I don't really understand plus-que-parfait.
When do we use plus-que-parfait?
And if you compare it with English, what tense is that?
French Language Stack Exchange is a question and answer site for students, teachers, and linguists wanting to discuss the finer points of the French language. It only takes a minute to sign up.Sign up to join this community
The comparison to English is the past perfect tense. This is the tense that we use when we're already talking about the past, and we want to describe an event that occured before the time we're talking about. It's always formed with "had + participle," although "had" contracts to 'd in most contexts in spoken English.
I told her that I'd done it.
Je lui ai dit que je l'avais fait.
Or with être verbs:
When you got there, she had already left.
Quand tu y es arrivé, elle était déjà partie.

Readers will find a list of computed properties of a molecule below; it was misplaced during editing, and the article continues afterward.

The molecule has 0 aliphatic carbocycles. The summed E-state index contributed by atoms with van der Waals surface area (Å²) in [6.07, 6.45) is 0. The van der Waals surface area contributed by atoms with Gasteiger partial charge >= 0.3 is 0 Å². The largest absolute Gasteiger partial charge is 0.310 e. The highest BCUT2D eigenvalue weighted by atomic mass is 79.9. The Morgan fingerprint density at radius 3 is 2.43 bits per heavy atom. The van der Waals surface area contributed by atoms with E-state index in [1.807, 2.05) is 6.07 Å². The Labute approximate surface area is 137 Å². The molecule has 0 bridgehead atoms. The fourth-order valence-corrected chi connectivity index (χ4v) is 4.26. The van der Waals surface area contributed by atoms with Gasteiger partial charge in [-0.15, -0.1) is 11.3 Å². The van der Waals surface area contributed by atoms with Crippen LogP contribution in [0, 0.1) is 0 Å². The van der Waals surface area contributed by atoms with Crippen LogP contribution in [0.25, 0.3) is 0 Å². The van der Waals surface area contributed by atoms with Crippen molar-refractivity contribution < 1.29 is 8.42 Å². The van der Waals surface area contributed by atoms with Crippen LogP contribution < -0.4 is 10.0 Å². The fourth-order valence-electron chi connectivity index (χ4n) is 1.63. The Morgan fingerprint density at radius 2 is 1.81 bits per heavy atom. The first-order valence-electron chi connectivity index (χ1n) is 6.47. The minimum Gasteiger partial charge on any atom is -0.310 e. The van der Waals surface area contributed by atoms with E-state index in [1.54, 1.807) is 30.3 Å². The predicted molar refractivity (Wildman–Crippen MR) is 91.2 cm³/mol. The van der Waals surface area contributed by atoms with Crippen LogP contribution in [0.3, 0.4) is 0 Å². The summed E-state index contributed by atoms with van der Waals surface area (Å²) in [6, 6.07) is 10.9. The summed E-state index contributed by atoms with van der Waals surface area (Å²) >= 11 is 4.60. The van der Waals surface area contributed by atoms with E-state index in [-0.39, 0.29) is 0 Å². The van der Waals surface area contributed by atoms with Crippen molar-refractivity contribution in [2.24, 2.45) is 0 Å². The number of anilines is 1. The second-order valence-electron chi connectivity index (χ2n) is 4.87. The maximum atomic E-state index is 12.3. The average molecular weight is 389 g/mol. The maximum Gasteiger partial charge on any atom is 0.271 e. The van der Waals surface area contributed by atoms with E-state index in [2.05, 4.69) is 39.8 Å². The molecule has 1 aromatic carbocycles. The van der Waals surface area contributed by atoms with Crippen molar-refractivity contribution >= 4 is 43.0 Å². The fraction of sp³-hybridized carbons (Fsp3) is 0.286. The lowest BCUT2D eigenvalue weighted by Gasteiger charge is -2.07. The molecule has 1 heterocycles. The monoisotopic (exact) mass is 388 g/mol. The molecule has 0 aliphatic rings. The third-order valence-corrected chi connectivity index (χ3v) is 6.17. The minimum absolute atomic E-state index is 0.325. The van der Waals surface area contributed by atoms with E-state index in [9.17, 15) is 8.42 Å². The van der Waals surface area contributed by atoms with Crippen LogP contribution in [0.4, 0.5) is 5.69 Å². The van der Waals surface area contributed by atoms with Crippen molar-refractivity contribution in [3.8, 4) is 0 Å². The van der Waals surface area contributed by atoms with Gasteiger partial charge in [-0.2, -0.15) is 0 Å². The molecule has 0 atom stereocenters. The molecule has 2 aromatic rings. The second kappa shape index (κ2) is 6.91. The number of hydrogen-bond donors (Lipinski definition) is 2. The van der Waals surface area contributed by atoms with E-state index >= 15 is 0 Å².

In general you won't be misunderstood if you just always translate past perfect with plus-que-parfait and vice versa.
There are some subtle differences between English and French, though. I am not a native French speaker, so you should take these three points with a grain of salt.
J'avais vu des fantômes.
could translate to either
I had seen ghosts.
I had been seeing ghosts.
J'habite à Paris depuis deux ans.
I have lived in Paris for two years.
J'habitais à Paris depuis deux ans.
I'd been living in Paris for two years.
Why did you do that?
Because I noticed that you needed it.
In English, "I'd noticed" would sound stilted here, although not exactly wrong. But in French, it's more natural:
Pour quoi tu as fait ça ?
Parce que j'avais remarqué que tu en avais besoin.